No holiday, again
“I understand why people want to make plans now, but we are just going to have to be a little more patient,” said the Prime Minister this evening.
Perhaps the Prime Minister does not appreciate how much a summer holiday might mean to many people, how much a week away can mean to those whose workaday life is very different from someone who has lived his whole life in extreme privilege.
The family holidays from my childhood days remain sharp in the memory. Our holiday was always taken in late August, once it was so late that we had returned to school before having the opportunity to go to a chalet in Lyme Regis for a week. It was never quite clear why we went just so late, much of it seemed due to our father’s work. Just once we went for a three week camping holiday in Devon, but my father spent the middle week away from us working in Scotland. On another occasion, he drove the six hundred and thirty miles from Lossiemouth overnight on a Friday so that we might leave for Westward Ho! on a Saturday afternoon. It is easy to remember the day of departure in 1977, we were packing camping equipment the evening before when the BBC brought news of the death of Elvis Presley.
Summer would culminate with the bank holiday weekend, the last Monday in August provided a last “hurrah” before the autumn had to be faced. Even the weather seemed aware of the calendar. The great heatwave (and the severe drought which accompanied it) in 1976 came to a violent end with terrific thunderstorms and deluges of rain as we travelled home to Somerset on the bank holiday. From a holiday where the sun had shone through every hour of daylight, we drove eastward on roads affected by flash floods – it was time for the autumn to begin.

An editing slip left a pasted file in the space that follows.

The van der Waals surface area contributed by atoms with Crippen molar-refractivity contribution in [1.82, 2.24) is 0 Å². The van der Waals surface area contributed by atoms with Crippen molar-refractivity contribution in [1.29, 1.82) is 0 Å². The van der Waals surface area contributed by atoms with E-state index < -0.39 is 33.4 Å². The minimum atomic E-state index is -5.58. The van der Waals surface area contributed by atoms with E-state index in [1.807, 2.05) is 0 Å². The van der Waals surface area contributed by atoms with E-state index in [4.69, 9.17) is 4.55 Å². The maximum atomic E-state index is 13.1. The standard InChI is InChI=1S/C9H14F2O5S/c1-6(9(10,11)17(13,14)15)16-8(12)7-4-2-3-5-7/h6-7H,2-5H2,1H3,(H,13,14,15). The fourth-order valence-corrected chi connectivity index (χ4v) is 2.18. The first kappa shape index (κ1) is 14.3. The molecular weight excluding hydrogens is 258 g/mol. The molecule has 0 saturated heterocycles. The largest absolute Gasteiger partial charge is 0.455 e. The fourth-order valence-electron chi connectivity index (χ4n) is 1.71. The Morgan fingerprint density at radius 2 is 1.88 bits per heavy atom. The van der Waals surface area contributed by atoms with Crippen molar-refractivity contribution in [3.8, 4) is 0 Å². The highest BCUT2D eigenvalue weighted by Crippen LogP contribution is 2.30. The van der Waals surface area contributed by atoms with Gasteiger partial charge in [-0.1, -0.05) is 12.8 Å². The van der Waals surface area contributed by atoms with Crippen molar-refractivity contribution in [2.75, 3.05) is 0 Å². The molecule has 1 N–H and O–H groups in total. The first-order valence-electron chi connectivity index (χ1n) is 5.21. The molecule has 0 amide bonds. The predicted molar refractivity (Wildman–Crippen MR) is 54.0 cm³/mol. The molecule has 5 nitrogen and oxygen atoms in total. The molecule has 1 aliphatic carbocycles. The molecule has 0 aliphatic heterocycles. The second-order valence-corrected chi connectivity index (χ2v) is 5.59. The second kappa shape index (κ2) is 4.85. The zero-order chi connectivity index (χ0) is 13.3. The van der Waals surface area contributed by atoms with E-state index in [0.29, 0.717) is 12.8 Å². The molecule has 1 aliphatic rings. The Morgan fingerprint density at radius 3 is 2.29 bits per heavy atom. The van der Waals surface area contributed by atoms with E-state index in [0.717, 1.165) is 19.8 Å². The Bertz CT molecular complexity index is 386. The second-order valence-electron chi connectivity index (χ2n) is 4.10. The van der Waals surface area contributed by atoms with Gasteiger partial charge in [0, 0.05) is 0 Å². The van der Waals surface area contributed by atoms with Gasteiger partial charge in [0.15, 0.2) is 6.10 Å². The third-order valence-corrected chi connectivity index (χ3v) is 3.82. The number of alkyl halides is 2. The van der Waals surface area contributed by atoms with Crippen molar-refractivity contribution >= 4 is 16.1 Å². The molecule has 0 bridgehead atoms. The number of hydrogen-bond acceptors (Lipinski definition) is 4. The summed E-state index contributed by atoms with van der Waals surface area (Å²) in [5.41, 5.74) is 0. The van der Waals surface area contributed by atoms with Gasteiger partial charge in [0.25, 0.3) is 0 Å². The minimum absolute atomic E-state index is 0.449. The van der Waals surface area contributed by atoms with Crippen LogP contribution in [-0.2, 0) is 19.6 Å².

The shortness of those English summers created a sense of community, everyone celebrated summer together, everyone realized that this was an important time in the year, everyone treasured that week away (or two, if they were lucky). The traffic jams on the roads to the West Country could be phenomenal, but everyone travelled regardless of the time it took; perhaps it was part of the experience, part of what it meant to go on holiday. Perhaps we could never have described it, but those holidays had a significance that lasts a lifetime.
Perhaps there are children who, in fifty years’ time will look back on the Twenties and say, “I remember them, they were the days when we were told, ‘No holiday, again.'”
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